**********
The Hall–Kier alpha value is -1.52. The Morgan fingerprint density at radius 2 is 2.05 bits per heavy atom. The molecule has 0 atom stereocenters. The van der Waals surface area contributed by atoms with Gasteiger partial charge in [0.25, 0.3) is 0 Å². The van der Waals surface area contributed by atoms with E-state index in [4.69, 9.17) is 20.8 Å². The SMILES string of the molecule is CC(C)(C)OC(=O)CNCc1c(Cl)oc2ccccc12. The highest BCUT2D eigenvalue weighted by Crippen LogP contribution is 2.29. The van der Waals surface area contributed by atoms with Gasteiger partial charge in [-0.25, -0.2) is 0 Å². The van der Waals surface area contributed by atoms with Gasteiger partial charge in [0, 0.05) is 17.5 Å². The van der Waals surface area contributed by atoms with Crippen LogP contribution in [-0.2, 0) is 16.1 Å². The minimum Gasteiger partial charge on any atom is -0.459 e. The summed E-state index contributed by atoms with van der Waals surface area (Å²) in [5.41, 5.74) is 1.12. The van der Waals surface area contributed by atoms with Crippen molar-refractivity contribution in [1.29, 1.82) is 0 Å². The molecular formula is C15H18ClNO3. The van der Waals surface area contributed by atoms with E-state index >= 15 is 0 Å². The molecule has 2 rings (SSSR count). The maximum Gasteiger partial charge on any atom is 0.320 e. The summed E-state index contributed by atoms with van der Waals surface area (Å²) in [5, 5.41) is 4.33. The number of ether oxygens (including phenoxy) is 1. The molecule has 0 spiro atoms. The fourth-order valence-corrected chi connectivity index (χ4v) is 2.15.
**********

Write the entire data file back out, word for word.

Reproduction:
The Hall–Kier alpha value is -1.52. The Morgan fingerprint density at radius 2 is 2.05 bits per heavy atom. The molecule has 0 atom stereocenters. The van der Waals surface area contributed by atoms with Gasteiger partial charge in [0.25, 0.3) is 0 Å². The van der Waals surface area contributed by atoms with E-state index in [4.69, 9.17) is 20.8 Å². The SMILES string of the molecule is CC(C)(C)OC(=O)CNCc1c(Cl)oc2ccccc12. The highest BCUT2D eigenvalue weighted by Crippen LogP contribution is 2.29. The van der Waals surface area contributed by atoms with Gasteiger partial charge in [-0.25, -0.2) is 0 Å². The van der Waals surface area contributed by atoms with Gasteiger partial charge in [0, 0.05) is 17.5 Å². The van der Waals surface area contributed by atoms with Crippen LogP contribution in [-0.2, 0) is 16.1 Å². The minimum Gasteiger partial charge on any atom is -0.459 e. The summed E-state index contributed by atoms with van der Waals surface area (Å²) in [5.41, 5.74) is 1.12. The van der Waals surface area contributed by atoms with Crippen molar-refractivity contribution in [1.29, 1.82) is 0 Å². The molecular formula is C15H18ClNO3. The van der Waals surface area contributed by atoms with E-state index >= 15 is 0 Å². The molecule has 2 rings (SSSR count). The maximum Gasteiger partial charge on any atom is 0.320 e. The summed E-state index contributed by atoms with van der Waals surface area (Å²) in [5, 5.41) is 4.33. The number of ether oxygens (including phenoxy) is 1. The molecule has 0 spiro atoms. The fourth-order valence-corrected chi connectivity index (χ4v) is 2.15.